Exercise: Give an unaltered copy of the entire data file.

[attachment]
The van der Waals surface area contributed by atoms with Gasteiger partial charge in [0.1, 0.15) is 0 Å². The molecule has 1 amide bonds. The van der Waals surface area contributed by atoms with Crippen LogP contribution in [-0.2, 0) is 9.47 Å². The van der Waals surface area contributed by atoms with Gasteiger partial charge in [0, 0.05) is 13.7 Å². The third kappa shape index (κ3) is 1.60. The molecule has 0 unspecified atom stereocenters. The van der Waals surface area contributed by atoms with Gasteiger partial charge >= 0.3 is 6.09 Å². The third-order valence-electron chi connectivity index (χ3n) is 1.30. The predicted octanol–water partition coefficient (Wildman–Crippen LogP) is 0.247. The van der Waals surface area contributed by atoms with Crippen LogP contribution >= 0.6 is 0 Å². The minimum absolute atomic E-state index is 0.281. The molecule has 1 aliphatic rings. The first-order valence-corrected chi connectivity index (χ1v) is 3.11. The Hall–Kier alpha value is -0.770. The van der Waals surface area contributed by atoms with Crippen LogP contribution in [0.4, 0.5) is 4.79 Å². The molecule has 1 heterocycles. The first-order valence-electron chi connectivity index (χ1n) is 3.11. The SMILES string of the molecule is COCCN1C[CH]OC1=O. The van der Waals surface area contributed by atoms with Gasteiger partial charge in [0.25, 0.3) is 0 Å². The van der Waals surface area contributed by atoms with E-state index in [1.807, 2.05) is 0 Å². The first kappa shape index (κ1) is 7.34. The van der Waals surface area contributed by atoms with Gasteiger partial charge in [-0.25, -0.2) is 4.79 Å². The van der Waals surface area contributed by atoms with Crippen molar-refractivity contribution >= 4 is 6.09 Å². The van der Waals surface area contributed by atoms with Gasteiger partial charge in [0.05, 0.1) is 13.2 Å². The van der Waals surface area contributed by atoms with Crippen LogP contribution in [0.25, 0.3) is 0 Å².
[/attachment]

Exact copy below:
The van der Waals surface area contributed by atoms with Gasteiger partial charge in [0.1, 0.15) is 0 Å². The molecule has 1 amide bonds. The van der Waals surface area contributed by atoms with Crippen LogP contribution in [-0.2, 0) is 9.47 Å². The van der Waals surface area contributed by atoms with Gasteiger partial charge in [0, 0.05) is 13.7 Å². The third kappa shape index (κ3) is 1.60. The molecule has 0 unspecified atom stereocenters. The van der Waals surface area contributed by atoms with Gasteiger partial charge >= 0.3 is 6.09 Å². The third-order valence-electron chi connectivity index (χ3n) is 1.30. The predicted octanol–water partition coefficient (Wildman–Crippen LogP) is 0.247. The van der Waals surface area contributed by atoms with Crippen LogP contribution >= 0.6 is 0 Å². The minimum absolute atomic E-state index is 0.281. The molecule has 1 aliphatic rings. The first-order valence-corrected chi connectivity index (χ1v) is 3.11. The Hall–Kier alpha value is -0.770. The van der Waals surface area contributed by atoms with Crippen LogP contribution in [0.4, 0.5) is 4.79 Å². The molecule has 1 heterocycles. The first-order valence-electron chi connectivity index (χ1n) is 3.11. The SMILES string of the molecule is COCCN1C[CH]OC1=O. The van der Waals surface area contributed by atoms with Gasteiger partial charge in [0.25, 0.3) is 0 Å². The van der Waals surface area contributed by atoms with E-state index in [1.807, 2.05) is 0 Å². The first kappa shape index (κ1) is 7.34. The van der Waals surface area contributed by atoms with Gasteiger partial charge in [-0.25, -0.2) is 4.79 Å². The van der Waals surface area contributed by atoms with Crippen molar-refractivity contribution >= 4 is 6.09 Å². The van der Waals surface area contributed by atoms with Gasteiger partial charge in [0.05, 0.1) is 13.2 Å². The van der Waals surface area contributed by atoms with Crippen LogP contribution in [0.25, 0.3) is 0 Å².